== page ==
In contrast, the role of women in public life boosted support for peace in our survey. Of respondents who heard about a peace deal that increased the role of women, 74 percent supported it — but a peace deal with a decreased role for women garnered just 56 percent support. This 18-percentage point gap is the largest of any of the provisions we tested. The effect is also consistent across ethnic groups, although women respondents had a stronger positive reaction than men.
A peace deal that included democratic elections received about 7 percentage points more support among respondents than one that creates an “Islamic Emirate” (68 percent vs. 61 percent). And a stipulation that Islamic law supersedes secular law also boosts support for a pact (68 percent vs. 62 percent). This suggests many Afghans want to elect their leaders through popular elections (rather than through nondemocratic means or hereditary succession), but still maintain a strong role for Islamic law, especially in family law settings.
Nothing is a dealbreaker
Overall, these findings illustrate that citizens are hungry for peace — almost irrespective of the political contours of the deal. All 16 various configurations of these controversial political issues received a majority of support from survey respondents.
What configuration was most popular? A peace deal that increased women’s rights, and included democratic elections and strong support for Islamic law, received 80 percent support on average. But reversing each of those three provisions to their non-favored version (reduced women’s rights, no elections, Islamic law is not superior) still garnered support from 50 percent of the population, according to our survey.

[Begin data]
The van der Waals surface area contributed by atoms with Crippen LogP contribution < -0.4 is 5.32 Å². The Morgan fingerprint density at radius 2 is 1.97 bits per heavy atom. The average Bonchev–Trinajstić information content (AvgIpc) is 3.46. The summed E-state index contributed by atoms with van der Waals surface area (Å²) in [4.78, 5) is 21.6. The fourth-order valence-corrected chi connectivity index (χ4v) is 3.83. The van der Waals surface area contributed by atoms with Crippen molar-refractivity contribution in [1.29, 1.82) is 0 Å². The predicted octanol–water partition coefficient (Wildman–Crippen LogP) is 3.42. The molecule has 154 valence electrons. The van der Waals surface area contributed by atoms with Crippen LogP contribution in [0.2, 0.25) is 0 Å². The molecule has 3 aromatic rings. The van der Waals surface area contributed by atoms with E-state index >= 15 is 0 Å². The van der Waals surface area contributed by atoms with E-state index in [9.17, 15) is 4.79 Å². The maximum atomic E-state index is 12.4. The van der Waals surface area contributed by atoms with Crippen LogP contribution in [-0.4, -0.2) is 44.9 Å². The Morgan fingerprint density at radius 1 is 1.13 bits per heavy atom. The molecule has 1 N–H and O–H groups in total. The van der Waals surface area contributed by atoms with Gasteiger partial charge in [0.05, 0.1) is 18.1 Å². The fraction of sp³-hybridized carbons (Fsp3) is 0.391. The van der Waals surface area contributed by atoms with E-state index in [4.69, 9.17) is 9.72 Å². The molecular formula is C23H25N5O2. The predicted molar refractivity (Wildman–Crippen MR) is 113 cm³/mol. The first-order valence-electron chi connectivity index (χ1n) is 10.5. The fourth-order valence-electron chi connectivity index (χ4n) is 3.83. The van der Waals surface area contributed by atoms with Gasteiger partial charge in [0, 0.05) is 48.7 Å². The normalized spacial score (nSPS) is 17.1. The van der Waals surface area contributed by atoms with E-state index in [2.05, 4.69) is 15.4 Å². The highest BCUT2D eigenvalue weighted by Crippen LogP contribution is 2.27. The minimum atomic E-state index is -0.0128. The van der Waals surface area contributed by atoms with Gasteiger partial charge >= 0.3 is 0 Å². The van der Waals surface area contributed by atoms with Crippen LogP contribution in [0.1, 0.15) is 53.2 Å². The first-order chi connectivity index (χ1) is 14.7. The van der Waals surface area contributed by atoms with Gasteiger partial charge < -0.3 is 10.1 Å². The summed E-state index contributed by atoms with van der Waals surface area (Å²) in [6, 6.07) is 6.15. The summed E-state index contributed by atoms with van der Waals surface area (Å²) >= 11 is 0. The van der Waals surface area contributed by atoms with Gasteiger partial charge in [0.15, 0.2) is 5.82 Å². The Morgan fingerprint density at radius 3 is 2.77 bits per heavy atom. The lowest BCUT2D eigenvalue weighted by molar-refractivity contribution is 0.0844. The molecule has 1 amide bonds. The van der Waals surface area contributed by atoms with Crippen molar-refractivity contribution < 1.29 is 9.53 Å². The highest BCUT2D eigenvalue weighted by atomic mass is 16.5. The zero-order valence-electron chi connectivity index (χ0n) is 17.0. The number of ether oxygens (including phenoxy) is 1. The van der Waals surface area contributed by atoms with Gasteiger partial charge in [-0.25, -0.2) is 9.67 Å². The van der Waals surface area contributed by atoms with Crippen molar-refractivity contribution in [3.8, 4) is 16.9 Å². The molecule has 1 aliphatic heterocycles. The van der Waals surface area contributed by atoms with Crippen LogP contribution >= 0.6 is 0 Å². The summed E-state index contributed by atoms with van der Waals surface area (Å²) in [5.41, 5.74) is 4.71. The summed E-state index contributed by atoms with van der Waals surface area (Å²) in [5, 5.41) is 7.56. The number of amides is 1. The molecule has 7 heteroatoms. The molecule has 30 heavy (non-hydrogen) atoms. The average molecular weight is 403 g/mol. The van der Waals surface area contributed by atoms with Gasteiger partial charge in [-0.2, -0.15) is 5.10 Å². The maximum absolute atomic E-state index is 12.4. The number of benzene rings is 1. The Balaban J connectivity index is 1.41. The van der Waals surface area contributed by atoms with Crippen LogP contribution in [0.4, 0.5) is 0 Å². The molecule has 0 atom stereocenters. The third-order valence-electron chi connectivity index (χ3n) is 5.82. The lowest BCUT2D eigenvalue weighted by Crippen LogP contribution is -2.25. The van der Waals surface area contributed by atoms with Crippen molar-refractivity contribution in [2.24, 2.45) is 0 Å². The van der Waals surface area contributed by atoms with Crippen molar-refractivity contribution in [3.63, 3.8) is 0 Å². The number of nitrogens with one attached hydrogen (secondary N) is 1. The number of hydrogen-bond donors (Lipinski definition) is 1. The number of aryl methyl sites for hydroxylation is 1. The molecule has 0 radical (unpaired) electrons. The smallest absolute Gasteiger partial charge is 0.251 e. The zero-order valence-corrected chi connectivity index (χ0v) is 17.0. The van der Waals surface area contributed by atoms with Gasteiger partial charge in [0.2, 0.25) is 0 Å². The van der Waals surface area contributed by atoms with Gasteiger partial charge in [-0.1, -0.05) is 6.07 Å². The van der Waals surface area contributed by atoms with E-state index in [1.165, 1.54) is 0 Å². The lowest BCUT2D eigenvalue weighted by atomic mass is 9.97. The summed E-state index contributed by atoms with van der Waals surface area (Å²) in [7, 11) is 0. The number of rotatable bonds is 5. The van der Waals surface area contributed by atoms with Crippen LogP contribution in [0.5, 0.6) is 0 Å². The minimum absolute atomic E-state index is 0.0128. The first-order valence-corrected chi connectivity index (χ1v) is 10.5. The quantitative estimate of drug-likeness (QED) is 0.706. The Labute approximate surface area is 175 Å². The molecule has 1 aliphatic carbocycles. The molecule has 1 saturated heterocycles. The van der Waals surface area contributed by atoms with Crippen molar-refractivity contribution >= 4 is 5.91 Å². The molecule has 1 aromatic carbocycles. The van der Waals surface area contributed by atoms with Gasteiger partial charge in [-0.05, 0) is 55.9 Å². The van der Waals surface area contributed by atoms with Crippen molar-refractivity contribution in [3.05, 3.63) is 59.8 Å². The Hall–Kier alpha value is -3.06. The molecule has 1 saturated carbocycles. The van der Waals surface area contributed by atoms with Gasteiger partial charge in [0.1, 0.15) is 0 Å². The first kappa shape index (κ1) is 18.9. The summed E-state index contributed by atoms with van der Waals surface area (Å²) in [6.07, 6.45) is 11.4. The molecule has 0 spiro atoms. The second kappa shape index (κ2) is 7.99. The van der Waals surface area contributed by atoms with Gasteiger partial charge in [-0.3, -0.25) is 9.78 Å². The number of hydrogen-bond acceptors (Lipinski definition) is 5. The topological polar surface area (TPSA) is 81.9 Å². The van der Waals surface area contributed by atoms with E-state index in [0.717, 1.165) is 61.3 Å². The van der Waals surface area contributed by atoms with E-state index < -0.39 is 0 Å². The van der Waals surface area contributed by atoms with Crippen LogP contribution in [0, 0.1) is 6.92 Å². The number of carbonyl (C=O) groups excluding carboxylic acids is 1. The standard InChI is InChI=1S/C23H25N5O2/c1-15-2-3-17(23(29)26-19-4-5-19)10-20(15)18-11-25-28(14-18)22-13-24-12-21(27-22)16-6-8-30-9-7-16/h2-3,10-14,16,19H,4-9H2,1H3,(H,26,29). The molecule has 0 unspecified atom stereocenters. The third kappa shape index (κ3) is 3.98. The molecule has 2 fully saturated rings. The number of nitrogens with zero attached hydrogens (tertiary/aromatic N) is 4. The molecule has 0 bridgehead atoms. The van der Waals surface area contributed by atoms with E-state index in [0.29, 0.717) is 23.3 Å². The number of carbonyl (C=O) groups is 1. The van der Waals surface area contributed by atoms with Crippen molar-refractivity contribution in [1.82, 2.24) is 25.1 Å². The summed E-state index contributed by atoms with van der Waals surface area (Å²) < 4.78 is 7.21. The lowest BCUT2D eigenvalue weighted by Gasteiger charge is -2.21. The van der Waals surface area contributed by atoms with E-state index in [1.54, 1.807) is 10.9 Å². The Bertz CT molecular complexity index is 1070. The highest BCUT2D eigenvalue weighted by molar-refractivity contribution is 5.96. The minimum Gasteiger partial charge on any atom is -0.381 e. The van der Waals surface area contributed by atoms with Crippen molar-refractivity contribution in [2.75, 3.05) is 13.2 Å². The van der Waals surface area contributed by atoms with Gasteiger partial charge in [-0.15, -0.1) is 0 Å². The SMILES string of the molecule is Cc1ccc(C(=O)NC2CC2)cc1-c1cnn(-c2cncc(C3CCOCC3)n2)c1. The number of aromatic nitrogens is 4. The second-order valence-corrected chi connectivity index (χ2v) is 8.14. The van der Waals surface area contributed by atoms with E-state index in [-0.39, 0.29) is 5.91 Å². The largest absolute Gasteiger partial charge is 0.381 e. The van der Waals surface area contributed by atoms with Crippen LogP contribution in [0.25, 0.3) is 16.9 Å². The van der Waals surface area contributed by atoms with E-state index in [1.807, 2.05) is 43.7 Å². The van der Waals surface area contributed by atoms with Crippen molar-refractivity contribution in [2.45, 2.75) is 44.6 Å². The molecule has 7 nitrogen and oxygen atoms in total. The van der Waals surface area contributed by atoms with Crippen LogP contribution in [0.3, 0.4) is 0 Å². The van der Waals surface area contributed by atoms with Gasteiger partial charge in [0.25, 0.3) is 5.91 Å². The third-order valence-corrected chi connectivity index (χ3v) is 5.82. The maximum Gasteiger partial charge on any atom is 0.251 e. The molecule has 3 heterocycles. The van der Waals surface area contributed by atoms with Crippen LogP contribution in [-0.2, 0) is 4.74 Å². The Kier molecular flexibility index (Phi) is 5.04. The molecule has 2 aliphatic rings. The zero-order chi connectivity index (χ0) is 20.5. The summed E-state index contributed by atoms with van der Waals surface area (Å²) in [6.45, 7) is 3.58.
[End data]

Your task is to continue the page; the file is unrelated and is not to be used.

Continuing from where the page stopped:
The most striking finding was that the role of the Taliban in a postwar government is simply not as polarizing as one might have expected, given the long conflict. Going in, we might have expected Pashtuns (the largest ethnic group and, generally speaking, co-ethnics of the Taliban) to be supportive of a Taliban majority government, but Tajiks — the country’s second-largest ethnic group — and Hazaras, a minority group that has historically suffered from discrimination, to be opposed. Instead, we find that on average, people appeared ambivalent about the Taliban’s political role.
But the survey’s insights on women’s rights, Islamic law and democracy were also striking. Each ethnic community supported these in different measures — an important corrective to the trope that Islam, democracy and women’s rights are somehow incompatible in the developing world.
Overall, the Afghan public appears to concur with many contours of the U.S.-proposed peace plan. A robust, even majority, role for the Taliban does not appear to be a dealbreaker.
Of course, putting these preferences into practice may be where the challenge emerges. Creating democratic institutions in Afghanistan that preserve a strong role for women and are compatible with Islamic law will require significant political compromises.
Christoph Zurcher is a professor of public and international affairs at the University of Ottawa.